After grabbing more than $6 million in a single day, Ron Paul has run his fourth quarter fund-raising total to nearly $20 million, making him the cash king on the Republican side. Just as impressively, the money bonanza has come from small-dollar donors – the average “Tea Party” contribution was, according to the Paul campaign web site, about 100 bucks – a clear sign of deep grassroots support.
But he is still not going to win the Republican nomination, or even come all that close.
Dr. Paul has vastly exceeded the expectations of the opinion-shaping class, which had no idea what to make of him or his ideas a year ago, and didn’t really care either. But he always had more potential than most of the other obscure Republicans (like, say, Duncan Hunter) simply because he occupies unique ideological turf. Virtually everyone who shares his views, it seems, has cut him a check. They’ve never before seen someone on the national stage spouting their beliefs.
But while the sky seems to be the limit for Dr. Paul’s fundraising, there is a fairly clear ceiling for his political support. Look at it this way: Both Dr. Paul and Mike Huckabee began the campaign in roughly the same spot – unknown, unfunded, and utterly written off. By making noise in the debates, they both attracted attention and a base of support. The difference is that Mr. Huckabee’s electoral support has metastasized; he now leads in Iowa and several other states, and runs in second place in some national polls. Dr. Paul remains in single-digits everywhere. (About 8 percent in Iowa, New Hampshire and South Carolina).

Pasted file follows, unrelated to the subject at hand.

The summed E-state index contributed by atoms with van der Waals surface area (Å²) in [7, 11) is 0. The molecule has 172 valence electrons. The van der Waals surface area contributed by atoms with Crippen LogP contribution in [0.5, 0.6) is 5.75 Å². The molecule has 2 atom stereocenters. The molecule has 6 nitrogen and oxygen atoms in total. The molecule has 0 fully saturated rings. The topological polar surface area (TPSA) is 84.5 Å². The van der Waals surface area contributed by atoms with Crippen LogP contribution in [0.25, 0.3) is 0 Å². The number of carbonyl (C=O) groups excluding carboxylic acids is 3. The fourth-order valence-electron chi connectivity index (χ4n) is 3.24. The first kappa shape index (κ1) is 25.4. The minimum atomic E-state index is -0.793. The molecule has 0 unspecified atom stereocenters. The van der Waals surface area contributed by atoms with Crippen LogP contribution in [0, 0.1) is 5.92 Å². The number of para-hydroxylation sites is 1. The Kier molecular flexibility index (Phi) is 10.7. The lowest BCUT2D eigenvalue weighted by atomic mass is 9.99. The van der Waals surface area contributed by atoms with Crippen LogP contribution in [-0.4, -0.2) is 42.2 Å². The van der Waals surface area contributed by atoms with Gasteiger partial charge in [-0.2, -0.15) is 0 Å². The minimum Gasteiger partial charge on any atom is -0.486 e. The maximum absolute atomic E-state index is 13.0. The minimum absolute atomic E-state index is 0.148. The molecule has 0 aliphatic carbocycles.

Once Mr. Huckabee won free media exposure, it translated into broad support. But Dr. Paul’s free media exposure – and that which he’s been able to buy with his formidable treasury – hasn’t brought him anything like that.
Dr. Paul’s supporters can rightly thumb their noses at the Beltway folks who lumped their candidate in with Duncan Hunter and Tom Tancredo a year ago.
His fund-raising accomplishments are truly astounding. But in terms of this election, that’s as far as it’s going to go.